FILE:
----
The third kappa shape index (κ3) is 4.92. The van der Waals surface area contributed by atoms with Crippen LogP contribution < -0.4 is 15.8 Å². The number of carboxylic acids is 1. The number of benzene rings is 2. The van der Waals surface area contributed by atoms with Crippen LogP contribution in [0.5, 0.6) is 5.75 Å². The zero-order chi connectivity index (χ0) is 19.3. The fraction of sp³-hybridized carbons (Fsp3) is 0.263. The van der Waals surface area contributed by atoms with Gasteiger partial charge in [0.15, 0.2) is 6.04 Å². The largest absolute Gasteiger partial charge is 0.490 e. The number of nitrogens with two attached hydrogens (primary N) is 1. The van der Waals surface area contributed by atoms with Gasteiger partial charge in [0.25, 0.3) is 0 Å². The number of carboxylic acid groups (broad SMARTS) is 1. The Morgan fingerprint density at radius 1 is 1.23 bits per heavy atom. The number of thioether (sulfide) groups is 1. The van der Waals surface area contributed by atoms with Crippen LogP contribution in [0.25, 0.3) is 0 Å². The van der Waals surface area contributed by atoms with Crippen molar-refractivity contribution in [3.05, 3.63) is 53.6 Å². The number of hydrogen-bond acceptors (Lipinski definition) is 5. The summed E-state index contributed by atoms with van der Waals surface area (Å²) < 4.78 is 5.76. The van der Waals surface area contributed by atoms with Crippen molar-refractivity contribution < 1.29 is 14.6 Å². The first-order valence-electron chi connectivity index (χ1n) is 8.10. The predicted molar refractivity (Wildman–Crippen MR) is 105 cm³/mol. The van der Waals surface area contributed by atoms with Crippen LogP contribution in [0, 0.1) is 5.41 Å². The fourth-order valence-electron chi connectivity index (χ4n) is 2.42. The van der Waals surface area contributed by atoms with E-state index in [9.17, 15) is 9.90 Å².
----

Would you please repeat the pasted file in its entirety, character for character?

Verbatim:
The third kappa shape index (κ3) is 4.92. The van der Waals surface area contributed by atoms with Crippen LogP contribution < -0.4 is 15.8 Å². The number of carboxylic acids is 1. The number of benzene rings is 2. The van der Waals surface area contributed by atoms with Crippen LogP contribution in [0.5, 0.6) is 5.75 Å². The zero-order chi connectivity index (χ0) is 19.3. The fraction of sp³-hybridized carbons (Fsp3) is 0.263. The van der Waals surface area contributed by atoms with Gasteiger partial charge in [0.15, 0.2) is 6.04 Å². The largest absolute Gasteiger partial charge is 0.490 e. The number of nitrogens with two attached hydrogens (primary N) is 1. The van der Waals surface area contributed by atoms with Gasteiger partial charge in [0.25, 0.3) is 0 Å². The number of carboxylic acid groups (broad SMARTS) is 1. The Morgan fingerprint density at radius 1 is 1.23 bits per heavy atom. The number of thioether (sulfide) groups is 1. The van der Waals surface area contributed by atoms with Crippen LogP contribution in [0.25, 0.3) is 0 Å². The van der Waals surface area contributed by atoms with Crippen molar-refractivity contribution in [3.05, 3.63) is 53.6 Å². The number of hydrogen-bond acceptors (Lipinski definition) is 5. The summed E-state index contributed by atoms with van der Waals surface area (Å²) < 4.78 is 5.76. The van der Waals surface area contributed by atoms with Crippen molar-refractivity contribution < 1.29 is 14.6 Å². The first-order valence-electron chi connectivity index (χ1n) is 8.10. The predicted molar refractivity (Wildman–Crippen MR) is 105 cm³/mol. The van der Waals surface area contributed by atoms with Crippen LogP contribution in [0, 0.1) is 5.41 Å². The fourth-order valence-electron chi connectivity index (χ4n) is 2.42. The van der Waals surface area contributed by atoms with E-state index in [9.17, 15) is 9.90 Å².